Privacy fundamentalist will continue to insist that the government implement data privacy regulations, partly on the basis that consumers need to be protected from their own choices and that the kind of mass customization that new Facebook applications enable are not needed. But this kind of paternalism is not needed. People have learned in the offline world how to protect their privacy (e.g., they close the drapes at night before undressing), and they are learning it in the online world by not sharing sensitive information and controlling their privacy settings (and yes, exhibitionists both offline and online can share what you and I might consider too much information). Moreover, stringent new privacy regulations that effectively neuter all useful information sharing on the Internet would not just hurt Facebook (a U.S. company, it should be noted, that sells its services around the globe, creating jobs and export revenue for the U.S. economy), it would also stall future innovation and possibly eliminate many of the useful applications that people use today.

One Step Forward, Five Steps Back: An Analysis of the Draft Privacy Legislation

May 5, 2010
| Reports

Draft legislation on consumer privacy offer many opportunities for improvement.

FULL TEXT

On May 4, 2010, U.S. Representatives Rick Boucher (D-VA) and Cliff Stearns (R-FL) released a discussion draft of legislation governing data privacy.[1] The legislation would create specific data usage and handling requirements for nongovernmental organizations that collect, use or disclose consumer data. Organizations not following these requirements would be subject to penalties from enforcement actions brought forth by the Federal Trade Commission (FTC) or by state attorneys general and state consumer protection agencies. The legislation does not create a private right of action.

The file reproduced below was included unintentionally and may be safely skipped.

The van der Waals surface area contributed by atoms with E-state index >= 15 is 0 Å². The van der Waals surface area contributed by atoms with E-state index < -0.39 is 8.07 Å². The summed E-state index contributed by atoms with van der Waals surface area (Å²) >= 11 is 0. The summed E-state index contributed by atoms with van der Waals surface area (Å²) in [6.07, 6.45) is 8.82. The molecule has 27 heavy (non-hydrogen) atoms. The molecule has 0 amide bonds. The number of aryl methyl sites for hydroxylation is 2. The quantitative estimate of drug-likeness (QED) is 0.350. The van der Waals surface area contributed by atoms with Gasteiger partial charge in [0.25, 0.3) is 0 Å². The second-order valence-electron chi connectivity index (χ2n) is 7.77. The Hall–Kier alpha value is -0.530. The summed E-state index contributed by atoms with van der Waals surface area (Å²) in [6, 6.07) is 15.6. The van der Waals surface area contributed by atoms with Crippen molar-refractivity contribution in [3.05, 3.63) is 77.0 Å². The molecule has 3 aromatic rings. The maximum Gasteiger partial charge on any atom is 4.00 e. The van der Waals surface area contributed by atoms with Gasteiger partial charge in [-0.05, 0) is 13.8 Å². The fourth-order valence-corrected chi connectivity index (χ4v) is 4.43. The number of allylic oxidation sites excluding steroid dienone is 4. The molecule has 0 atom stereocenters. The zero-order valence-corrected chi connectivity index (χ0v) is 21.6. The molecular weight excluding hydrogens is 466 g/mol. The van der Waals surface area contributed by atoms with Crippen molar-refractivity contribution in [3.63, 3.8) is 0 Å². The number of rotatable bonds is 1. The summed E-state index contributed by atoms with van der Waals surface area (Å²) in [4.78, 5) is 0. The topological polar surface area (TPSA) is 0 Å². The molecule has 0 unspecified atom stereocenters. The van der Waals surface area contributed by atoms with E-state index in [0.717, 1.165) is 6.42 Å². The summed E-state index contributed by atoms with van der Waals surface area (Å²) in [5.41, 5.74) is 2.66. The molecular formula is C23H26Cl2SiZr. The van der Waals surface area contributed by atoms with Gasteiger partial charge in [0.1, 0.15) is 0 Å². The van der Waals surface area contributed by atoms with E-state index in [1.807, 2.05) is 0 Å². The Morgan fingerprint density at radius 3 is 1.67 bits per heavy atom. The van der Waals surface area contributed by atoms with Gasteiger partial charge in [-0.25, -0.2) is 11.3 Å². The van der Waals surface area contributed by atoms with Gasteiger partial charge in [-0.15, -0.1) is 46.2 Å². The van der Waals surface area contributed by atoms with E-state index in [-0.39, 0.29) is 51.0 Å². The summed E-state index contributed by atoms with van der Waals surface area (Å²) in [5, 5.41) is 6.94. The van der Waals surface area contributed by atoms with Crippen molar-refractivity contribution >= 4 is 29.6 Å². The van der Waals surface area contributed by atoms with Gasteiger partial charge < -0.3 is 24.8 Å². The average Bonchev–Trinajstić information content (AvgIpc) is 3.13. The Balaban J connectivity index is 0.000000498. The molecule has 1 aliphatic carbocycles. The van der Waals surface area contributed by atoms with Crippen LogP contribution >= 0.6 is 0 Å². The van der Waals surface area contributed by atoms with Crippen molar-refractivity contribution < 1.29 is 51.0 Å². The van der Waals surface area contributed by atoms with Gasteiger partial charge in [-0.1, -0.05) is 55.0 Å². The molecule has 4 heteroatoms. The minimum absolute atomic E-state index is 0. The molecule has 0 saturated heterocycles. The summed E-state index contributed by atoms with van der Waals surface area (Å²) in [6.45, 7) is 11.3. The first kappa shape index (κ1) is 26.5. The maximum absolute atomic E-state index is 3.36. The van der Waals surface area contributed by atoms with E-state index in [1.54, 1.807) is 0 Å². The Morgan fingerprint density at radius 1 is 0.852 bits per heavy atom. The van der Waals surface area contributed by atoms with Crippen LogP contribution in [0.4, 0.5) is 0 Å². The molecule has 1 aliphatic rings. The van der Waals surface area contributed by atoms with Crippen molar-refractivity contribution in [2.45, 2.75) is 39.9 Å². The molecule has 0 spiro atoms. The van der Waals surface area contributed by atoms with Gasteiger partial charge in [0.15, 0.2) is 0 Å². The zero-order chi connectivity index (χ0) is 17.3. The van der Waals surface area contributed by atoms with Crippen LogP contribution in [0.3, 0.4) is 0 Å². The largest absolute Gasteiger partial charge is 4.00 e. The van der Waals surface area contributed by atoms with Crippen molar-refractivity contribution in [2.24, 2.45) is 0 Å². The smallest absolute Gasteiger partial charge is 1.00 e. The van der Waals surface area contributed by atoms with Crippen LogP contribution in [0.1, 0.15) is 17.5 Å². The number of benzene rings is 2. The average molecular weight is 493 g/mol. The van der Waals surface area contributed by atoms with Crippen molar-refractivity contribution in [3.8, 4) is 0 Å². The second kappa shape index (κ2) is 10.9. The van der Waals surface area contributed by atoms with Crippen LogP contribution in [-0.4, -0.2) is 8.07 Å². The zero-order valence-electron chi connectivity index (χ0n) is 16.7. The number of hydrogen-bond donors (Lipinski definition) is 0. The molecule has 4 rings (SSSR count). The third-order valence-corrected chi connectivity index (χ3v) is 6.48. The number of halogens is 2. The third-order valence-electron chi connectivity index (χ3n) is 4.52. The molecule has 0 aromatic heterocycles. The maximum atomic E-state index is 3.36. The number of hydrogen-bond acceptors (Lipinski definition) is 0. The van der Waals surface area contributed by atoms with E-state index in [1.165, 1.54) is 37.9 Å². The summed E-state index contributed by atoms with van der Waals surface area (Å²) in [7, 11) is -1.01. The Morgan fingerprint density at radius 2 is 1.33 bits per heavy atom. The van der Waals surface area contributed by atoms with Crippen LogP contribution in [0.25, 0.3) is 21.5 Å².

As consumer data increasingly is collected and stored electronically, it is important for Congress to consider the effect this has on privacy. The discussion draft provides a welcome opportunity to explore the best ways of protecting individual privacy while avoiding constraints on business innovation and unintended negative impacts on consumers. However, much of the concern over data privacy is speculative and consumers have experienced few, if any, harms because of the current privacy laws. Before Congress enacts new laws, it should first demonstrate that better enforcement of existing privacy regulations are insufficient to protect consumers. Enactment of this legislation as drafted would add yet another layer of complexity to the existing patchwork of federal laws regulating consumer privacy, including the Gramm-Leach-Bliley Act, the Fair Credit Reporting Act (FCRA), the Health Insurance Portability and Accountability Act (HIPAA) and the Fair Debt Collection Practices Act (FDCPA). Moreover, it represents yet another push for more government control over the private sector in the name of protecting consumers. Too often such legislation ends up imposing news costs on consumers and limiting innovation and the development of new online services.

This is not to say that a federal framework for consumer privacy would not be useful. However, policymakers should recognize that consumer privacy should not come at the expense of beneficial uses of individual data. For example, some organizations, such as LegiStorm, which provides salary information on Congressional staffers, and OpenSecrets.org, which tracks money in politics, use personal data to provide online tools to foster transparency and public accountability. Other organizations use consumer data for other beneficial purposes, such as providing a service or delivering targeted advertising.

In its current form, the draft legislation presents many problems including 1) raising costs for consumers while creating few benefits; 2) establishing affirmative consent (“opt in”) requirements for the collection, use and disclosure of certain types of information; 3) creating certain restrictions on behavioral target advertising; 4) granting the FTC the authority to establish a security standard to protect consumer information; and 5) failing to update privacy laws regarding government use of digital data. However, one positive element of this draft legislation is that it includes a preemption clause so that the proposed federal law would supersede any state regulations. To be effective, a federal framework for consumer data privacy should establish a single, nationwide standard for consumer privacy thereby reducing regulatory complexity for the private sector.